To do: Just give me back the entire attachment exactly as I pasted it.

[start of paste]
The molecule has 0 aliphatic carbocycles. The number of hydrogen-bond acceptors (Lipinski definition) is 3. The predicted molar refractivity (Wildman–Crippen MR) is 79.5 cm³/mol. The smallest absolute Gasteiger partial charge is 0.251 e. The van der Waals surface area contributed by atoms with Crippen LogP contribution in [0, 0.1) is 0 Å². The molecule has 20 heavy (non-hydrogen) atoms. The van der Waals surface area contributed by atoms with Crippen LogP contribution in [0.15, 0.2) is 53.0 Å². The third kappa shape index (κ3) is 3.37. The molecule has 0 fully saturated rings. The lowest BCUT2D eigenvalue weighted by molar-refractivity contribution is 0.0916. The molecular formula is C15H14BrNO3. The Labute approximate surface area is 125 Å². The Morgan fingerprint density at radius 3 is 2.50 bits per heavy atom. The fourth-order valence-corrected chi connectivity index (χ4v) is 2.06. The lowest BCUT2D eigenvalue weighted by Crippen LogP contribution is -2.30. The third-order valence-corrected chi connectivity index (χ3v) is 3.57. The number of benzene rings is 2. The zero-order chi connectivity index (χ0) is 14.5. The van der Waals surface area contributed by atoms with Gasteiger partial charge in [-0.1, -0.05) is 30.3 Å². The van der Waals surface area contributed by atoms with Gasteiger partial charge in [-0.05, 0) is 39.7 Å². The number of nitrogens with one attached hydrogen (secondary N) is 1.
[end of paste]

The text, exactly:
The molecule has 0 aliphatic carbocycles. The number of hydrogen-bond acceptors (Lipinski definition) is 3. The predicted molar refractivity (Wildman–Crippen MR) is 79.5 cm³/mol. The smallest absolute Gasteiger partial charge is 0.251 e. The van der Waals surface area contributed by atoms with Crippen LogP contribution in [0, 0.1) is 0 Å². The molecule has 20 heavy (non-hydrogen) atoms. The van der Waals surface area contributed by atoms with Crippen LogP contribution in [0.15, 0.2) is 53.0 Å². The third kappa shape index (κ3) is 3.37. The molecule has 0 fully saturated rings. The lowest BCUT2D eigenvalue weighted by molar-refractivity contribution is 0.0916. The molecular formula is C15H14BrNO3. The Labute approximate surface area is 125 Å². The Morgan fingerprint density at radius 3 is 2.50 bits per heavy atom. The fourth-order valence-corrected chi connectivity index (χ4v) is 2.06. The lowest BCUT2D eigenvalue weighted by Crippen LogP contribution is -2.30. The third-order valence-corrected chi connectivity index (χ3v) is 3.57. The number of benzene rings is 2. The zero-order chi connectivity index (χ0) is 14.5. The van der Waals surface area contributed by atoms with Gasteiger partial charge in [-0.1, -0.05) is 30.3 Å². The van der Waals surface area contributed by atoms with Gasteiger partial charge in [-0.05, 0) is 39.7 Å². The number of nitrogens with one attached hydrogen (secondary N) is 1.